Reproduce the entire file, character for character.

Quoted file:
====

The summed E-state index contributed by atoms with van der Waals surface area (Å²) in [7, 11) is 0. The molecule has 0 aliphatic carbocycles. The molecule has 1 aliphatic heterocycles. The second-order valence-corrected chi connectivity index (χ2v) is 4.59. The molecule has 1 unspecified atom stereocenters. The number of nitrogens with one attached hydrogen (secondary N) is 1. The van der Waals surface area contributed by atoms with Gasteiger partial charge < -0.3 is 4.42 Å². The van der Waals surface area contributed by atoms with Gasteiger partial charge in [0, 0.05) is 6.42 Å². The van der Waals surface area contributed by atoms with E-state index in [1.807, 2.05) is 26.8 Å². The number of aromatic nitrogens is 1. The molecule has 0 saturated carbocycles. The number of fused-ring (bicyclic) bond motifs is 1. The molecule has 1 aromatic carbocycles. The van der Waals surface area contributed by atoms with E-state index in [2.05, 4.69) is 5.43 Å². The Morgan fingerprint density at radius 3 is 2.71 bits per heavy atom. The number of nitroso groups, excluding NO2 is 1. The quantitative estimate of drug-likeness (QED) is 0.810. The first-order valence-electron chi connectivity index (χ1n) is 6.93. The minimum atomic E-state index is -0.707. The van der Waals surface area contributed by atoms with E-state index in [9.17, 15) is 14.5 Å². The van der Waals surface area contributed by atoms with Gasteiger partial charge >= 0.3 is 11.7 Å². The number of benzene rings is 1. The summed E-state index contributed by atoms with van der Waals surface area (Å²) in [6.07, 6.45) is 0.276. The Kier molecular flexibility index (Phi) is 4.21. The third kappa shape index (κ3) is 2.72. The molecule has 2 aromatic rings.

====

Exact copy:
The summed E-state index contributed by atoms with van der Waals surface area (Å²) in [7, 11) is 0. The molecule has 0 aliphatic carbocycles. The molecule has 1 aliphatic heterocycles. The second-order valence-corrected chi connectivity index (χ2v) is 4.59. The molecule has 1 unspecified atom stereocenters. The number of nitrogens with one attached hydrogen (secondary N) is 1. The van der Waals surface area contributed by atoms with Gasteiger partial charge < -0.3 is 4.42 Å². The van der Waals surface area contributed by atoms with Gasteiger partial charge in [0, 0.05) is 6.42 Å². The van der Waals surface area contributed by atoms with E-state index in [1.807, 2.05) is 26.8 Å². The number of aromatic nitrogens is 1. The molecule has 0 saturated carbocycles. The number of fused-ring (bicyclic) bond motifs is 1. The molecule has 1 aromatic carbocycles. The van der Waals surface area contributed by atoms with E-state index in [2.05, 4.69) is 5.43 Å². The Morgan fingerprint density at radius 3 is 2.71 bits per heavy atom. The number of nitroso groups, excluding NO2 is 1. The quantitative estimate of drug-likeness (QED) is 0.810. The first-order valence-electron chi connectivity index (χ1n) is 6.93. The minimum atomic E-state index is -0.707. The van der Waals surface area contributed by atoms with E-state index in [9.17, 15) is 14.5 Å². The van der Waals surface area contributed by atoms with Gasteiger partial charge >= 0.3 is 11.7 Å². The number of benzene rings is 1. The summed E-state index contributed by atoms with van der Waals surface area (Å²) in [6.07, 6.45) is 0.276. The Kier molecular flexibility index (Phi) is 4.21. The third kappa shape index (κ3) is 2.72. The molecule has 2 aromatic rings.